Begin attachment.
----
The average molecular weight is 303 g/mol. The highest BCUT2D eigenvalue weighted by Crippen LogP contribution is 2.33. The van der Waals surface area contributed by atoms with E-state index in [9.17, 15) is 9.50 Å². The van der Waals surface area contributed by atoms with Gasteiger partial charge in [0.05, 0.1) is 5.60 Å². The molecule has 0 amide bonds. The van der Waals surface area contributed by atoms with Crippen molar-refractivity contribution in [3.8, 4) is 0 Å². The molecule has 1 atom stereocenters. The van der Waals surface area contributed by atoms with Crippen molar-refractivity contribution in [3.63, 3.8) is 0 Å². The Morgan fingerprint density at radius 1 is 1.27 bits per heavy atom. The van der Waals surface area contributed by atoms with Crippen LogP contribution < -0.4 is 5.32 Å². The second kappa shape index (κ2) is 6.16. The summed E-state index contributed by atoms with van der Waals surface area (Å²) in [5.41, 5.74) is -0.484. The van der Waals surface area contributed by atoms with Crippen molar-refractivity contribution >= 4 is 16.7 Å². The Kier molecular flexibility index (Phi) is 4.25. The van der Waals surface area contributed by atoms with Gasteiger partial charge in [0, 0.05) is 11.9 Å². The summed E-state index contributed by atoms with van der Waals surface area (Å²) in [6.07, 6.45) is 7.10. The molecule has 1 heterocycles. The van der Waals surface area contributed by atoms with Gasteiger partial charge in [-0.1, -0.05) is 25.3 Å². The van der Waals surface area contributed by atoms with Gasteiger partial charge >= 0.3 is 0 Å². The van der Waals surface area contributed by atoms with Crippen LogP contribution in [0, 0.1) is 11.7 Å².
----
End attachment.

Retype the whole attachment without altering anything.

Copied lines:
The average molecular weight is 303 g/mol. The highest BCUT2D eigenvalue weighted by Crippen LogP contribution is 2.33. The van der Waals surface area contributed by atoms with E-state index in [9.17, 15) is 9.50 Å². The van der Waals surface area contributed by atoms with Gasteiger partial charge in [0.05, 0.1) is 5.60 Å². The molecule has 0 amide bonds. The van der Waals surface area contributed by atoms with Crippen molar-refractivity contribution in [3.8, 4) is 0 Å². The molecule has 1 atom stereocenters. The van der Waals surface area contributed by atoms with Crippen molar-refractivity contribution in [3.63, 3.8) is 0 Å². The Morgan fingerprint density at radius 1 is 1.27 bits per heavy atom. The van der Waals surface area contributed by atoms with Crippen LogP contribution < -0.4 is 5.32 Å². The second kappa shape index (κ2) is 6.16. The summed E-state index contributed by atoms with van der Waals surface area (Å²) in [5.41, 5.74) is -0.484. The van der Waals surface area contributed by atoms with Crippen molar-refractivity contribution >= 4 is 16.7 Å². The Kier molecular flexibility index (Phi) is 4.25. The van der Waals surface area contributed by atoms with Gasteiger partial charge in [0, 0.05) is 11.9 Å². The summed E-state index contributed by atoms with van der Waals surface area (Å²) in [6.07, 6.45) is 7.10. The molecule has 1 heterocycles. The van der Waals surface area contributed by atoms with Gasteiger partial charge in [-0.1, -0.05) is 25.3 Å². The van der Waals surface area contributed by atoms with Gasteiger partial charge >= 0.3 is 0 Å². The van der Waals surface area contributed by atoms with Crippen LogP contribution in [0, 0.1) is 11.7 Å².